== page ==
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Session two of paclitaxel also passed without my experiencing any adverse reactions, but in some ways I found it harder to cope with this time. At one stage I felt close to tears as I contemplated the weekly trips to the oncology day stay unit that lay ahead, the insertion of the needle that sometimes goes smoothly and without any fuss and sometimes doesn’t, and all the other activities such as weekly blood tests and three weekly trips to the oncology clinic that being back on chemotherapy involves.

It didn’t help that the unit seemed really busy and/or short staffed, everything took longer than last week, and there were delays between the various processes. It was quite crowded when I arrived, the insertion of the needle was prolonged and has left a bruise, there was no privacy which became extremely disconcerting at various times, and I felt utterly exhausted by the time I left nearly four hours later.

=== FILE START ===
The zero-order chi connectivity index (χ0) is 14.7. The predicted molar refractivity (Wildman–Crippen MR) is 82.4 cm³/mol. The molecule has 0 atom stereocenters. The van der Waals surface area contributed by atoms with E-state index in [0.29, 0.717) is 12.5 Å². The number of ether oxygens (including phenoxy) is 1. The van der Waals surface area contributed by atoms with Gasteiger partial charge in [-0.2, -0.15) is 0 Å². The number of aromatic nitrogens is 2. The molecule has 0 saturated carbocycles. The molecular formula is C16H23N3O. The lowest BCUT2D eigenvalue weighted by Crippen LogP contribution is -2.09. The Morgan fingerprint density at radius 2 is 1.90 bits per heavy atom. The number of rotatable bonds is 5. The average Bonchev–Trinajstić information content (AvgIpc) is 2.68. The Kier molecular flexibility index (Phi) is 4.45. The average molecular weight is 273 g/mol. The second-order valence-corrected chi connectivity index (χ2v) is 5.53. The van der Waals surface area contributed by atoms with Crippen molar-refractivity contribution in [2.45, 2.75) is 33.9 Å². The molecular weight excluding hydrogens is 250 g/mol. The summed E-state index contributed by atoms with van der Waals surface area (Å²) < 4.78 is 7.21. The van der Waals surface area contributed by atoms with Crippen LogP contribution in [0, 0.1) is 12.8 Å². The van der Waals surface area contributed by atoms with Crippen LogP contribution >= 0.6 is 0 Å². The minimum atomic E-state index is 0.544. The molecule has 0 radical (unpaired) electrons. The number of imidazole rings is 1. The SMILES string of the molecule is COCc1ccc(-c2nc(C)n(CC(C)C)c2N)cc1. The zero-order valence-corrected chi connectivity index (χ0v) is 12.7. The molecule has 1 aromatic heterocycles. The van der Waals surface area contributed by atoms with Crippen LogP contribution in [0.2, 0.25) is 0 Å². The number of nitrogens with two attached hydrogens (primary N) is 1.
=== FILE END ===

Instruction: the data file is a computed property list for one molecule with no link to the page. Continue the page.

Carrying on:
Next week there will be no need to begin with a slow testing of the infusion with paclitaxel so it should be much quicker. I asked my ex-husband to explain to me again (he had done this last week but I had forgotten what he said) how this drug worked as it is different to the four PEXG drugs I had earlier in the year. I find it helpful knowing how the drug is working to prevent the growth of the tumours.

As I did not have any severe side effects during the week in the lead up to the second session I am not expecting any this week either. But time will tell, and this time I will be paying much closer attention to any signs that my body is telling me “enough already.”